In the past five years, there has been an renewing formula practiced in Hip Hop, by that, out with the old, in with younger than ever. Teenage rap-stars have replaced the 50 year old record execs sitting behind their corporate desk exercising endless red-tape ethics and green-lighting the stereotypical urban records. Perhaps the face of this new age, DeAndre Ramone Way, better known as Soulja Boy [click to read], is back with his second major label album iSouljaBoyTellEm.
The sophomore effort from the voice of Generation Y’s youngest in charge is filled with club-aimed anthems led by the lead single “Bird Walk” which, much like his rookie year songs, are radio-friendly crowd pleasers, low on lyrics and high on energy. There has been much to be said about Soulja Boy‘s career within the year’s time-span that he has been album-free.
His debut album, SoulaBoyTellEm.com, was an instant success with “Crank That” becoming an global phenomenon and skyrocketing up the Billboard charts. It not only solidified Soulja Boy as a hit-maker, but a self-marketing businessman. There is a much needed expansion on his newest album’s credits list this go-round with production from outside producers like Drumma Boy [click to read], who produced the explosive intro “I’m Bout Tha Stax” and Polow da Don, the mind behind the Sean Kingston [click to read]-vocaled track “Yamaha Mamma.” The Caribbean-tinged effort revisits some of the calypso flavor found in SB‘s own drum kit. This in addition to the Sammie-assisted lovers quarrel “Kiss Me Thru The Phone,” a song pandering to the adolescent female fan-base that’s propelled SB to stardom, and gunpowder to the skeptics that have assailed the merits of Way‘s work.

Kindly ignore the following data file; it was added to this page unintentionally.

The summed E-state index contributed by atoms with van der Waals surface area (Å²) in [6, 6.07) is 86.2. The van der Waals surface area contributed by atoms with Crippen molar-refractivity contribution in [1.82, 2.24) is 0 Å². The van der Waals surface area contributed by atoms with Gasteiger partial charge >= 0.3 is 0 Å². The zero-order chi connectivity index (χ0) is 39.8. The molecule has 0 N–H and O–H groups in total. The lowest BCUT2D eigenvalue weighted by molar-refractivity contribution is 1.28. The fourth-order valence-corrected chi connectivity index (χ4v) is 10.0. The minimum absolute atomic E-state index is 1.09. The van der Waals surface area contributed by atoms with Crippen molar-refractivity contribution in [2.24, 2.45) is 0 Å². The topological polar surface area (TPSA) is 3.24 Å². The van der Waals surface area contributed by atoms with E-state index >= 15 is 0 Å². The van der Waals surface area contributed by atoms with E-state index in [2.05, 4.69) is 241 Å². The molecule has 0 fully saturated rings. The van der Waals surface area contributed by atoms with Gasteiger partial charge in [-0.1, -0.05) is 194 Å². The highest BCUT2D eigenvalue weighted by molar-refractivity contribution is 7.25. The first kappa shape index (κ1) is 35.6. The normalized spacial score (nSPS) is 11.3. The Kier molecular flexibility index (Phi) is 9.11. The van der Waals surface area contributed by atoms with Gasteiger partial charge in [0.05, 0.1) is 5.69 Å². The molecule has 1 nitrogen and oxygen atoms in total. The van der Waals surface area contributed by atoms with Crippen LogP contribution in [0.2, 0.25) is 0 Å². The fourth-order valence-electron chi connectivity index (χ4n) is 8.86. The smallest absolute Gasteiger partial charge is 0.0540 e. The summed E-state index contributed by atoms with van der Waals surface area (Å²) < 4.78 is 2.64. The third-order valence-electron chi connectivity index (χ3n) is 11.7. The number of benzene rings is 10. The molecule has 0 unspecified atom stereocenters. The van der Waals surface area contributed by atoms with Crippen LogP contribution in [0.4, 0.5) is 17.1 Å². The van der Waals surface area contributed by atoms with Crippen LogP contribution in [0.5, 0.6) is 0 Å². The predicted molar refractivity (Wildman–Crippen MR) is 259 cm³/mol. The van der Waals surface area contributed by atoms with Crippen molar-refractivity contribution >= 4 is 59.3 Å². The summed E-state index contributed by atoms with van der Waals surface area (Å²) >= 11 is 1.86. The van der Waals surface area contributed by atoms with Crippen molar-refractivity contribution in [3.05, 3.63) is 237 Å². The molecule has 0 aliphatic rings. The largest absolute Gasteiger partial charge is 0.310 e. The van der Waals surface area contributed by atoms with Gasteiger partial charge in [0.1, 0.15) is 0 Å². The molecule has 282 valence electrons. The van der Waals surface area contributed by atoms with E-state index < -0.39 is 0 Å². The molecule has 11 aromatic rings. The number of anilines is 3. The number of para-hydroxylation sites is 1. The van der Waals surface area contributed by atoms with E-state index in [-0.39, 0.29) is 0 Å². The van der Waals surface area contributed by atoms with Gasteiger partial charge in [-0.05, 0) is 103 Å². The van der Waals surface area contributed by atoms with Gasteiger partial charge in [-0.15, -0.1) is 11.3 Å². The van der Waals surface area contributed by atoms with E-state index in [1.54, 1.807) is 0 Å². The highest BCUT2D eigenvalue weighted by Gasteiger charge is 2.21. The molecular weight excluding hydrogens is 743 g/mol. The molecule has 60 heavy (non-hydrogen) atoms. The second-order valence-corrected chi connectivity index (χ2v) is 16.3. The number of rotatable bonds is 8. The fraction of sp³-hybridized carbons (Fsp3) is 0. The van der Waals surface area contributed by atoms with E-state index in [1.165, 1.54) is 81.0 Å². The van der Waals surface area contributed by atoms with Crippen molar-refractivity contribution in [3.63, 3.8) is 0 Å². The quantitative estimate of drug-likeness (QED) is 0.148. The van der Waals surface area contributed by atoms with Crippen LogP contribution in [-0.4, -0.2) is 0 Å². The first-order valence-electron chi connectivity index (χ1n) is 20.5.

Soulja shows his sensitive side a bit, but magnetically sticks to his club-banging roots with tracks like “Go Head and Whoop Rico,” where a chanting chorus offers little more than evidence of Soulja‘s swag. He even attempts to pull in the trapstar record listeners by recruiting Gucci Mane [click to read] and Shawty Lo for the self-produced companion to T.I.‘s “Swing Ya Rag,” “Gucci Bandanna.” The record is questionable for the simple fact that: Even if two of A-town’s biggest names are on the record, are teens, well out of the means to buy Gucci, truly able to sing along? The guest production definitely helped Soulja establish an incredible instrumental foundation, but still did not put him over the lyrical edge.
If nothing else, iSouljaBoy is a teenager’s escape from the recession, if they’re feeling any direct effect. Like most of the summer’s smash hit movies (including Hancock, which name-checked Soulja Boy) consumers are going to spend their dollars on for arguably mindless escapism. Unfortunately, as the old saying goes, “too much of the same thing can sometimes be a bad thing.” Even with rampant beats and creative hooks, the effortless blueprint is all too reminiscent of what got Soulja Boy into the game. Failure to expand and showcase diversity within his lyricism has brought down hopes for longevity in the rap world for the young star. Granted, while our country is in turmoil we need inspiration and excitement but when the economy does get picked up, it’s debatable whether happy-go-lucky dance rap follow suit.